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Standard of Review.


There is no direct appeal from a decision of the Board with respect to representation elections.4 As in this case, review typically occurs when an employer appeals the Board's decision that its refusal to bargain with a union constitutes an unfair labor practice. Magnesium Casting Co. v. NLRB, 401 U.S. 137, 91 S.Ct. 599, 27 L.Ed.2d 735 (1971); McCulloch v. Libbey-Owens-Ford Glass Co., 131 U.S.App.D.C. 190, 403 F.2d 916 (1968), cert. denied, 393 U.S. 1016, 89 S.Ct. 618, 21 L.Ed.2d 560 (1969). Cf. Associated General Contractors of California, Inc. v. NLRB, 564 F.2d 271 (9th Cir. 1977).


Although the entire record is then reviewable, Trailmobile Division, Pullman, Inc. v. NLRB, 379 F.2d 419 (5th Cir. 1967), the standard of review is circumscribed. Coronet-Western v. NLRB, 518 F.2d 31 (9th Cir. 1975); I.T. & T. Corp. v. NLRB, 294 F.2d 393 (9th Cir. 1961). As we noted in the latter case, the Board is presumed to have a certain expertise in conducting and evaluating elections; its decisions should be deferred to unless it has committed an abuse of discretion. Findings of fact should be conclusive if supported by substantial evidence. Universal Camera Corp. v. NLRB, 340 U.S. 474, 71 S.Ct. 456, 95 L.Ed. 456 (1951). This court uniformly has made a close examination of the record to determine whether in fact the conclusions of the examiner and the Board are fairly supported by the record, e. g. NLRB v. Sauk Valley Manu. Co., 486 F.2d 1127 (9th Cir. 1973); Sonoco Products v. NLRB, 443 F.2d 1334, 1336 (9th Cir. 1971); NLRB v. Lenkurt Electric Co.,438 F.2d 1102 (9th Cir. 1971); Don The Beachcomber v. NLRB, 390 F.2d 344 (9th Cir. 1968).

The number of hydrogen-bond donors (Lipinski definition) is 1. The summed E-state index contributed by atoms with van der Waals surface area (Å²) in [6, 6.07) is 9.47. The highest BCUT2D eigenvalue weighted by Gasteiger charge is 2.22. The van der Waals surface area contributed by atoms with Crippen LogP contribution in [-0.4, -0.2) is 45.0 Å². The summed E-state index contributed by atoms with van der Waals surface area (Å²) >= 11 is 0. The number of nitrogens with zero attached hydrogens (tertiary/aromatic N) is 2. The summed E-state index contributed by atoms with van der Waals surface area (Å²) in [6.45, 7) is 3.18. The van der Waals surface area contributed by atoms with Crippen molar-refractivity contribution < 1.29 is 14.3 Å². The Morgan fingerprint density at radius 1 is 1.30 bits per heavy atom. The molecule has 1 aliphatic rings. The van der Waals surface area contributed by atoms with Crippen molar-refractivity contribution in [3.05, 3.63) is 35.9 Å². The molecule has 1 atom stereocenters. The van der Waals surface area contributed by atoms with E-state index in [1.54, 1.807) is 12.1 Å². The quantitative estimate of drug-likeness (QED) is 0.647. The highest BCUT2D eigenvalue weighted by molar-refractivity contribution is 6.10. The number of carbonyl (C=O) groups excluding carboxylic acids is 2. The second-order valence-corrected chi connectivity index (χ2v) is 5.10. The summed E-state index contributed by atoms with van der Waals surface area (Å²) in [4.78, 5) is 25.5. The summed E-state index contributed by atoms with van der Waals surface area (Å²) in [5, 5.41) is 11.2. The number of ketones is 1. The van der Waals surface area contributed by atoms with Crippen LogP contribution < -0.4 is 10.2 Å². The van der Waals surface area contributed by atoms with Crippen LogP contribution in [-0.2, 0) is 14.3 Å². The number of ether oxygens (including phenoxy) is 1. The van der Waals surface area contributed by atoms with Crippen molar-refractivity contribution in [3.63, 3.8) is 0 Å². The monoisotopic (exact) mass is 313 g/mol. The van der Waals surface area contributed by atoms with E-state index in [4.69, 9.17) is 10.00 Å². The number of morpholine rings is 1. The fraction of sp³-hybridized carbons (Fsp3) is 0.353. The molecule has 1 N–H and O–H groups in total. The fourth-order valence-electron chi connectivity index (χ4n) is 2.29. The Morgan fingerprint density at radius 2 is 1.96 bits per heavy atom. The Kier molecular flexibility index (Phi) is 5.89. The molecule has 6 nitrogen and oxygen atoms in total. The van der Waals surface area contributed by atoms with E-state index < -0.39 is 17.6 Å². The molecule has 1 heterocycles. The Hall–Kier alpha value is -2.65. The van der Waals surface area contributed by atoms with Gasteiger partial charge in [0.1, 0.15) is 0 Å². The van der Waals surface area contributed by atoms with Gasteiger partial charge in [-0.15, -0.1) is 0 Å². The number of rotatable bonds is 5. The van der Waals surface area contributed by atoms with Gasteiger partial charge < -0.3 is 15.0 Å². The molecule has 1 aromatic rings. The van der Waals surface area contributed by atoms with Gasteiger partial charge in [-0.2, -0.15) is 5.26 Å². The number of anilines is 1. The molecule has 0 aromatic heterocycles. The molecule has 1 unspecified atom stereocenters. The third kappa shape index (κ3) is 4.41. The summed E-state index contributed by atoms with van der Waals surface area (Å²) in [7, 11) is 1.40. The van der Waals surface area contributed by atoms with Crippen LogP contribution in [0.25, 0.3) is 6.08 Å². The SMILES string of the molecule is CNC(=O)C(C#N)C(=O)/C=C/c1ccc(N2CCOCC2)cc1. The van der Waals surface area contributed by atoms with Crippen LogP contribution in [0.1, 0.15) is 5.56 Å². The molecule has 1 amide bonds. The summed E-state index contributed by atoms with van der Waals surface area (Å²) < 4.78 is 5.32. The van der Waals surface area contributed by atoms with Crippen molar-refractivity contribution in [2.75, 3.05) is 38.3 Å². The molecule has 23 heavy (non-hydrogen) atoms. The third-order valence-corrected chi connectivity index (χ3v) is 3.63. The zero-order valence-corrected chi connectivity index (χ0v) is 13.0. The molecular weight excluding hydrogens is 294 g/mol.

Regulation of Pre-election Conduct.


A. Background.


Because of the potential for overreaching by both employers and unions, Congress in the pre-election conduct setting has limited the freedom of speech which generally prevails in other contexts.5 In enacting Sec. 8(c) as an amendment to the NLRA in 1947, however, Congress undertook to design the restraints in a manner that would encourage free debate and more adequately protect the First Amendment rights of employers and unions.6 Linn v. Plant Guard Workers, 383 U.S. 53, 62, 86 S.Ct. 657, 15 L.Ed.2d 582 (1966). Only those restrictions are imposed which are essential to permit a free choice in voting; an employee's vote should neither be coerced nor based on an uninformed choice. Evaluation of pre-election conduct requires that a balance be struck that prevents coercion and maximizes information.B. Test.


In order for an election to be overturned, there must be (1) proscribed conduct (2) which conduct prevented the employees from "freely registering their choice of a bargaining representative."7 Sonoco Products v. NLRB, supra. Prior cases provide a number of touchstones in applying this test. As to the first part whether the speech constitutes proscribed conduct or not the Supreme Court has specifically classified certain types of speech as permissible and impermissible. As to the second part of the test the impact of the proscribed conduct factors to be considered include the rank of the individual who engaged in the conduct, whether the employer or the employee initiated the communication, the total background of all pre-election conduct, and of course any evidence directly suggesting that the conduct had either an isolated or a pervasive impact.